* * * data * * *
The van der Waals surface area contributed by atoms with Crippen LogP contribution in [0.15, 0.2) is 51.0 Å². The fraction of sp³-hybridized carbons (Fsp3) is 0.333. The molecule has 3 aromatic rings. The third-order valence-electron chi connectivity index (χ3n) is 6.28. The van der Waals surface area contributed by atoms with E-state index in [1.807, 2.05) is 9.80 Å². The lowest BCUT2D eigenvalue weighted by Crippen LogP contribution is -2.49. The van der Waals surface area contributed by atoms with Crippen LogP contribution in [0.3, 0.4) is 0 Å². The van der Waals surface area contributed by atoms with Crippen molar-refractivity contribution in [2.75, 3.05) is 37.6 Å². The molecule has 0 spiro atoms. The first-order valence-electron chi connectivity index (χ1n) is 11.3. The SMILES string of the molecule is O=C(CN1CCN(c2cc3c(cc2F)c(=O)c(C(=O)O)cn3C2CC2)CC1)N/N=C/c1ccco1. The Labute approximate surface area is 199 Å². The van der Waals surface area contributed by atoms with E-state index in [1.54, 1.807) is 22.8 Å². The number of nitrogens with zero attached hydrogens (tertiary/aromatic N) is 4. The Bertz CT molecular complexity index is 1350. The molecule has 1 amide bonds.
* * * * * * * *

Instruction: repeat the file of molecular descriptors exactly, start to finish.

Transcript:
The van der Waals surface area contributed by atoms with Crippen LogP contribution in [0.15, 0.2) is 51.0 Å². The fraction of sp³-hybridized carbons (Fsp3) is 0.333. The molecule has 3 aromatic rings. The third-order valence-electron chi connectivity index (χ3n) is 6.28. The van der Waals surface area contributed by atoms with E-state index in [1.807, 2.05) is 9.80 Å². The lowest BCUT2D eigenvalue weighted by Crippen LogP contribution is -2.49. The van der Waals surface area contributed by atoms with Crippen LogP contribution in [0.3, 0.4) is 0 Å². The van der Waals surface area contributed by atoms with Crippen molar-refractivity contribution in [2.75, 3.05) is 37.6 Å². The molecule has 0 spiro atoms. The first-order valence-electron chi connectivity index (χ1n) is 11.3. The SMILES string of the molecule is O=C(CN1CCN(c2cc3c(cc2F)c(=O)c(C(=O)O)cn3C2CC2)CC1)N/N=C/c1ccco1. The Labute approximate surface area is 199 Å². The van der Waals surface area contributed by atoms with E-state index in [1.54, 1.807) is 22.8 Å². The number of nitrogens with zero attached hydrogens (tertiary/aromatic N) is 4. The Bertz CT molecular complexity index is 1350. The molecule has 1 amide bonds.